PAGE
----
The 360 Systems Digital Keyboard was used in recording studios in Los Angeles and NYC in the mid 80s and can be found in many popular recordings. Besides the Mellotron strings and flutes, the unit has Bosendorfer Grand piano, vibraphone, two different guitars, fretless bass, slap bass, various brass and woodwinds like trumpet, saxophone, bassoon, clarinet and other original stock sounds. It also includes the rare 16 piece string orchestra chip that cost $860 itself. Each sampled sound has its own integrated circuit chip that plugs into ziff sockets on one of the 3 internal PC boards. The keyboard can be split so you can have two sounds on different keys at the same time, one on the left/right with an adjustable threshold. You can also combine two sounds at the same time on all the keys in unison. There is a double effect that makes the unit much more sensitive. The keyboard is polyphonic.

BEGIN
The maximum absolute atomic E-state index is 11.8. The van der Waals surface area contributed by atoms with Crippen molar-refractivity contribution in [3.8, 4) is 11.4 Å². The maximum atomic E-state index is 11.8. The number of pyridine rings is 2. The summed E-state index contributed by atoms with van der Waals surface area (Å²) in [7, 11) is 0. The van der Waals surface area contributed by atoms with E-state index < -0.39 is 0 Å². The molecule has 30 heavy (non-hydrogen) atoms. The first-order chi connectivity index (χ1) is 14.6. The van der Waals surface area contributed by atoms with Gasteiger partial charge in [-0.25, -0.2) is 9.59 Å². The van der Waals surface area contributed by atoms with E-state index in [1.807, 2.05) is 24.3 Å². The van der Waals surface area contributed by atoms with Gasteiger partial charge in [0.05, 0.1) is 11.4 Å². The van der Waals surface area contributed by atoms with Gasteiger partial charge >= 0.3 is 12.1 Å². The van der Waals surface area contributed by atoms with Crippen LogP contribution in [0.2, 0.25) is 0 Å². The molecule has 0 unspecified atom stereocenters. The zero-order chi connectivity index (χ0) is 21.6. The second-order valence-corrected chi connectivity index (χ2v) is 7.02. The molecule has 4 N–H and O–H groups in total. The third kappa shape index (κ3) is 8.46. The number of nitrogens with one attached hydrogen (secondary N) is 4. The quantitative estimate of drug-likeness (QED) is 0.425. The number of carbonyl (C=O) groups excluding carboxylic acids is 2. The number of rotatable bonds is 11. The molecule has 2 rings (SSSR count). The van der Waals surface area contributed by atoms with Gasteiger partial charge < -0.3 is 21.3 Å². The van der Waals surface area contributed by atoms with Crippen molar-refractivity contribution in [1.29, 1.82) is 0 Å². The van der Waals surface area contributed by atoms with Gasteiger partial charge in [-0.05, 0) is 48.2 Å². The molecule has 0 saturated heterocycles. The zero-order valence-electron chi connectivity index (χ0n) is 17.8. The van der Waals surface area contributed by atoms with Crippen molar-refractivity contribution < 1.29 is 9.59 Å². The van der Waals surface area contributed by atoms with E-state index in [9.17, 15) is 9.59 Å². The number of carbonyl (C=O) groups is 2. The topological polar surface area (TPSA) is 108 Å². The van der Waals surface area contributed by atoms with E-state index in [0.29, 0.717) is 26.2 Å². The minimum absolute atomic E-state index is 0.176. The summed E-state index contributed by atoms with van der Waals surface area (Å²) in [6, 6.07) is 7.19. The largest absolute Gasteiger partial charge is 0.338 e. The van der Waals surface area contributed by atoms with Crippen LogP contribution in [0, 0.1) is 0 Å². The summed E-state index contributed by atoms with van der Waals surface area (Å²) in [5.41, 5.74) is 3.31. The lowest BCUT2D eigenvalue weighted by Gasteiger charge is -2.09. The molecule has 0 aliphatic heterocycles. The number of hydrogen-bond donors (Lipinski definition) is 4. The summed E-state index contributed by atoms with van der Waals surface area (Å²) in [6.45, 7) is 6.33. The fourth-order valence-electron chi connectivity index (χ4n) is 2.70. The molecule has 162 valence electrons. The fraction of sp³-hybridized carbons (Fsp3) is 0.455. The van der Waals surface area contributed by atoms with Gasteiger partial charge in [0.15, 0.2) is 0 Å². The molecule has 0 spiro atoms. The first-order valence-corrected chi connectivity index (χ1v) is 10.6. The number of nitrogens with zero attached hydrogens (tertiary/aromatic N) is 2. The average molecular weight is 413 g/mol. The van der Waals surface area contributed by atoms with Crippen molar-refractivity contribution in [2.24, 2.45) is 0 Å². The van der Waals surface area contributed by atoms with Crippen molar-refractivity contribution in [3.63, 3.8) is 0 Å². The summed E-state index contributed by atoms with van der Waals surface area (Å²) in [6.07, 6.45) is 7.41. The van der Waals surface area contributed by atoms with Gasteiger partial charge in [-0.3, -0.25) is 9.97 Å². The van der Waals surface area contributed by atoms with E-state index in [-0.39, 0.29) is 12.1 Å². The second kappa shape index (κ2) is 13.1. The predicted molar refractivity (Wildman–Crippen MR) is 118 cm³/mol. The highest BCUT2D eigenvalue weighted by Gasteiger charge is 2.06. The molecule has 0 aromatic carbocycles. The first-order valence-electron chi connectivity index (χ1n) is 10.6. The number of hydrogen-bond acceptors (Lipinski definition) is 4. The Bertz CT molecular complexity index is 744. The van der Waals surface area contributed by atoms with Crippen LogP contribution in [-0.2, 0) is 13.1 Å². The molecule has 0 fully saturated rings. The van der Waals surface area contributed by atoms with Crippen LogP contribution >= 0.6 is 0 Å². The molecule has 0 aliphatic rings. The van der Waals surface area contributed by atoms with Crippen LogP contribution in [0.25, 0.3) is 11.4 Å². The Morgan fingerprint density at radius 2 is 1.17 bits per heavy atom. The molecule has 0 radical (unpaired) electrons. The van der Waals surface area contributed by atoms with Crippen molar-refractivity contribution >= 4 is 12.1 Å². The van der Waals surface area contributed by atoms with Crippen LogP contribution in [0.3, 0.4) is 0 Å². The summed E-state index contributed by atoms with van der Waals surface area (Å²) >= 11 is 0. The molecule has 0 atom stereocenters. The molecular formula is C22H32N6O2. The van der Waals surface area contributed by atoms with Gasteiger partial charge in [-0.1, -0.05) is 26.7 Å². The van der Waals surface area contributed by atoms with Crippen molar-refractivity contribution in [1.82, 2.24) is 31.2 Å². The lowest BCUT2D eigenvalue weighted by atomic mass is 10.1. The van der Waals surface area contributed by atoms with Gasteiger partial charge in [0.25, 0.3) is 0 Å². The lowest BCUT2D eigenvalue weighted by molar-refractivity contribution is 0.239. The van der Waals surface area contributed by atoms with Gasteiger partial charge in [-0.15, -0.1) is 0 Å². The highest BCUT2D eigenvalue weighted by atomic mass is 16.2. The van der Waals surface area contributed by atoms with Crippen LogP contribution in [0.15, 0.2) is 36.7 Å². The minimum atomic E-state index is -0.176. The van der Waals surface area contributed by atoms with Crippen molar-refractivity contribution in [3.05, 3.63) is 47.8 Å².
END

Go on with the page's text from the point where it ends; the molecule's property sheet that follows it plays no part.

Less than two hundred 360 Systems Keyboards were produced total between 1982 and 1984. It is known as the world's first synthesizer to feature sampled sounds on IC chips. Its' sounds are comparable to that of a Mellotron, Chamberlin or Orchestron but has higher fidelity and the 360 has more parameters and options.